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on March 18, 2002
When I first picked up Negotiating with the Dead, I was excited about the insights one of the masters of the writing craft might be willing to share. I envisioned the intimacy of a kitchen-table talk, with Atwood revealing her deepest writing secrets while lamenting about the difficulty of the craft. But as I settled into my chair, it soon became apparent it was more like I was seated in a lecture hall (the book was born out of a series of lectures Atwood gave at Cambridge) and the lector intended to drone on and on about nothing of particular importance with only tenuous ties to the art of writing.
A reluctant host, she says herself in the book's introduction, "Writing itself is always bad enough, but writing about writing is surely worse, in the futility department." Her disclaimer, in part, reads, "I'm not a scholar or a literary theoretician," and I'm reminded of how someone once said the only thing worse than a bore is an unqualified bore.
Atwood draws mostly on the works of other writers, but also on interviews and conversations with writers in an attempt to answer three basic questions: "Who are you writing for? Why do you do it? Where does it come from?" On the whole, she doesn't even come close to answering these questions, and once the purpose is stated, it's like she thought, 'Well now that's out of the way. I've given the work direction. Now I can do as I please!' To be fair, she does produce a laundry list of reasons why writers write, some of which aren't half bad. ("Because to write is to take risks, and it is only by taking risks that we know we are alive.") But even this list seems more like the product of a quick brainstorming session than of deep, reflective thought, and she digresses widely from there.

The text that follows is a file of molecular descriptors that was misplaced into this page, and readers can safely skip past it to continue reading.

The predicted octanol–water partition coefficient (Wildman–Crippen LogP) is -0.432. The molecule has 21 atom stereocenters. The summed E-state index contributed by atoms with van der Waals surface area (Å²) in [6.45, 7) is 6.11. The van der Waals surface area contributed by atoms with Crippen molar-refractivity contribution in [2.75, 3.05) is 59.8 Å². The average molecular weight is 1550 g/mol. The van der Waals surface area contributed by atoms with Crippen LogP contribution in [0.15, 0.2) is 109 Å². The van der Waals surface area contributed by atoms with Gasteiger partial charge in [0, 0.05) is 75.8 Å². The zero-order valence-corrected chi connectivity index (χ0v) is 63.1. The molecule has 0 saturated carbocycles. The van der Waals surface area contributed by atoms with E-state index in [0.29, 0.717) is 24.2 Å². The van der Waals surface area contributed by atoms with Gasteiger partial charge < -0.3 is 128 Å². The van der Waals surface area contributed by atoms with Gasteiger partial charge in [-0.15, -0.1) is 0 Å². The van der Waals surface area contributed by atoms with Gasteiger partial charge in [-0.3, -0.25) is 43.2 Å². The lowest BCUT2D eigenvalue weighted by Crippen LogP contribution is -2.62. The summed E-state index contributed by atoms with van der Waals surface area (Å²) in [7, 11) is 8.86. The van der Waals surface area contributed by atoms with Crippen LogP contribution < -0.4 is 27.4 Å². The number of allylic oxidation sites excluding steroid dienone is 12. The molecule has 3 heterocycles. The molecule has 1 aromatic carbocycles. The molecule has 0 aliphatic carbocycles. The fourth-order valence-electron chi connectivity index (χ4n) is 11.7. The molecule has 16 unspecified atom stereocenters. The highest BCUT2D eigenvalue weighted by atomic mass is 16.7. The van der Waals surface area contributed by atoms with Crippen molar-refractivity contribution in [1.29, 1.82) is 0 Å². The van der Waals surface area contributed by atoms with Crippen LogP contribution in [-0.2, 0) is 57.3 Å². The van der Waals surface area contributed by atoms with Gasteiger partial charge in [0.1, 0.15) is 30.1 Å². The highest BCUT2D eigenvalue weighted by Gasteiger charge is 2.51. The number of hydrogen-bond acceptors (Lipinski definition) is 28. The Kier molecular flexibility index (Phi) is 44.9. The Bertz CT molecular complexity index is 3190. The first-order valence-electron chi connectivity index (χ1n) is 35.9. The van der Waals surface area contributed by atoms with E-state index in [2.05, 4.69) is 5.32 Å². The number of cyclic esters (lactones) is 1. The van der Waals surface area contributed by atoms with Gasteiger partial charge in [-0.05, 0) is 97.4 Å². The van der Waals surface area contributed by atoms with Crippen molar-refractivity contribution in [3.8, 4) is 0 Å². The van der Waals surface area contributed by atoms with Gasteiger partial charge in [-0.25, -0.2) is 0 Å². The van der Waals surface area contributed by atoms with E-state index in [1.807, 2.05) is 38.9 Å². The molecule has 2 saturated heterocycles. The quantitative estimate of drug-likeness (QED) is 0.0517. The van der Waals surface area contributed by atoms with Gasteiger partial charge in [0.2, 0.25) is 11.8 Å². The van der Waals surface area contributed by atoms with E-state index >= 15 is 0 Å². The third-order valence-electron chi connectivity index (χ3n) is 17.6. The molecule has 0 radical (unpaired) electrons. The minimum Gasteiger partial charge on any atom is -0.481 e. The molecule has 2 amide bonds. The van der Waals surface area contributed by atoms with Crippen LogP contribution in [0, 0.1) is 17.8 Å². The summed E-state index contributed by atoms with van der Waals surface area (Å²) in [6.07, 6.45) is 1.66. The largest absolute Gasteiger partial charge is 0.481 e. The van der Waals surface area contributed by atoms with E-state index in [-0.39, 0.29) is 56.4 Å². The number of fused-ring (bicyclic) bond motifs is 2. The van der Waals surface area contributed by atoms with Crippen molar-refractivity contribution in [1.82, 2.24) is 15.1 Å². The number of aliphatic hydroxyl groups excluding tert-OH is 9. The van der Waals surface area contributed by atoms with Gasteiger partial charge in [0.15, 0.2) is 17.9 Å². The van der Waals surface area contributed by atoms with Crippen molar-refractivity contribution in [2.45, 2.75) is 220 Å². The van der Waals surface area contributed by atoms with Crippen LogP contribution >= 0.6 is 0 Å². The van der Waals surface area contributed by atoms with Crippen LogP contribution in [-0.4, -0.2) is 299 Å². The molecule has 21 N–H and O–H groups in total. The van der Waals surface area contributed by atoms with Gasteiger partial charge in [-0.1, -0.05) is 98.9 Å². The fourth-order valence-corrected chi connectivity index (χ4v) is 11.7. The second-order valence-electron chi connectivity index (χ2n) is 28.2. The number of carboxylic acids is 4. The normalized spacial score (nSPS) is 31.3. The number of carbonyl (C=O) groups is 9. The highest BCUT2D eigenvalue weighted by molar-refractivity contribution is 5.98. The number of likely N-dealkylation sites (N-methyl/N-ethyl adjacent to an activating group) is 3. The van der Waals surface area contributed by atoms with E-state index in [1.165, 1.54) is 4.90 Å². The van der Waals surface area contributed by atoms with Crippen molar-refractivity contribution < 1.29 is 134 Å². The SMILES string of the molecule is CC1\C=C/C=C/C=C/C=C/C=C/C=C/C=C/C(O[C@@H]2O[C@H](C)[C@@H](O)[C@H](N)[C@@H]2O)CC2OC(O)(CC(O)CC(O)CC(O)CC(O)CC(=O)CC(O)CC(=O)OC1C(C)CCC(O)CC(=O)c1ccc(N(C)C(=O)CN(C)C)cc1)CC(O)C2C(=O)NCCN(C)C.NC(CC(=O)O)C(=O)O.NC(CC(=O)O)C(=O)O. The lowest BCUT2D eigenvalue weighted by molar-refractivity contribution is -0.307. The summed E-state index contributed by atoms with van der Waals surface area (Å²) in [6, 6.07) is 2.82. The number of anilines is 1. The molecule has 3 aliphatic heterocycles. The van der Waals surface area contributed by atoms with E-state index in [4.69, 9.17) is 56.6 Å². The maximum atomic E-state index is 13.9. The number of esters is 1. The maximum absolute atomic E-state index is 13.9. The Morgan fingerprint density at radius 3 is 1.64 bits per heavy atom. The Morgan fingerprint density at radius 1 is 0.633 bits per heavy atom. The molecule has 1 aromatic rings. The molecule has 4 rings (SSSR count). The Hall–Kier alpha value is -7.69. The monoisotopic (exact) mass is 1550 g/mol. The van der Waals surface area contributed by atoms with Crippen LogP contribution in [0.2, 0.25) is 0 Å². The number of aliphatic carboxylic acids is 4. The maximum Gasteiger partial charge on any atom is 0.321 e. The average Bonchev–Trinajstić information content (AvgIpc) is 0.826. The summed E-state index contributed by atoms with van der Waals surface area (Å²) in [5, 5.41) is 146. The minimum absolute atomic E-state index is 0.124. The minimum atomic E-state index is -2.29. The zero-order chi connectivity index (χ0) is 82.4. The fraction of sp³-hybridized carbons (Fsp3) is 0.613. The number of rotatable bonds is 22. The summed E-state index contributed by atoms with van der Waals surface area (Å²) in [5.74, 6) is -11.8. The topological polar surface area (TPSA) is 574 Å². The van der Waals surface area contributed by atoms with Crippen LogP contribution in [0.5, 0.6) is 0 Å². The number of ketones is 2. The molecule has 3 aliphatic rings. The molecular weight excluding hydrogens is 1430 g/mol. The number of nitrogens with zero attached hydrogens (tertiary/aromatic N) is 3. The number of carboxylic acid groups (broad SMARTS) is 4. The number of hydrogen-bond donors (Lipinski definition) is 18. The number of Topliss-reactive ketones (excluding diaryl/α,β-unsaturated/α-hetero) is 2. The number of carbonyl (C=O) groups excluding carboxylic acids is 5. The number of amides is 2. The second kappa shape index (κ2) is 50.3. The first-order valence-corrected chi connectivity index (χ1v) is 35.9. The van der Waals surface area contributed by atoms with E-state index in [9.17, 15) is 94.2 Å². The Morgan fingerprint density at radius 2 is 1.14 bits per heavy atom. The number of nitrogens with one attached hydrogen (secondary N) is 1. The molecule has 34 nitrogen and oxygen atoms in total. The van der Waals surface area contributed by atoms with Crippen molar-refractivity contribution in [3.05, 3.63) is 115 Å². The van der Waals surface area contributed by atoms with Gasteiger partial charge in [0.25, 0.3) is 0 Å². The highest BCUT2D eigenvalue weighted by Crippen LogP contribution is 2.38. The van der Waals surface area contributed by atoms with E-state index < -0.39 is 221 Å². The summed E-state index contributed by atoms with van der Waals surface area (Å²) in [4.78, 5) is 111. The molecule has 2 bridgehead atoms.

For example, we spend almost 30 pages exploring the writer's need to leave one's self for the sake of writing, and the duplicity that results. Among the evidence presented to support this argument is the fact Atwood had a nickname in childhood in addition to her given name. "All writers are double," she continues, relentlessly, "for the simple reason that you can never actually meet the author of the book you have just read. Too much time has elapsed between the composition and publication, and the person who wrote the book is now a different person." Other suppositions along the same lines are equally absurd: "And how many times have you read in some review or other that a writer has finally found his 'voice'? Of course he has done no such thing. Instead, he has found a way of writing words down in a manner that creates the illusion of a voice."
One can't help but wonder if Atwood is herself experiencing a little too much duplicity when she asks, "Where does it come from, this notion that the writing self - the self that comes to be thought of as 'the author' - is not the same as the one who does the living?"
She veers off briefly into a discussion of twins, but soon returns to her obsession du jour, the "double," for "the double is more than a twin or sibling. He or she is you, a you who shares your most essential features - your appearance, your voice [guess that wasn't an "illusion" after all], even your name - and, in traditional societies, such doubles were usually bad luck."
A chapter dedicated to writing for art's sake vs. commercial appeal is equally inane. "...I have no answers," Atwood concludes after a lot of pointless debate; a statement that would seem to sum up the essence of the book.
The book's only redeeming quality, as far as providing insight goes, is the little morsels Atwood shares about how she came to be a writer, but even these are few and far between.
The book's subtitle should have been: A Writer Rambles on about Writing.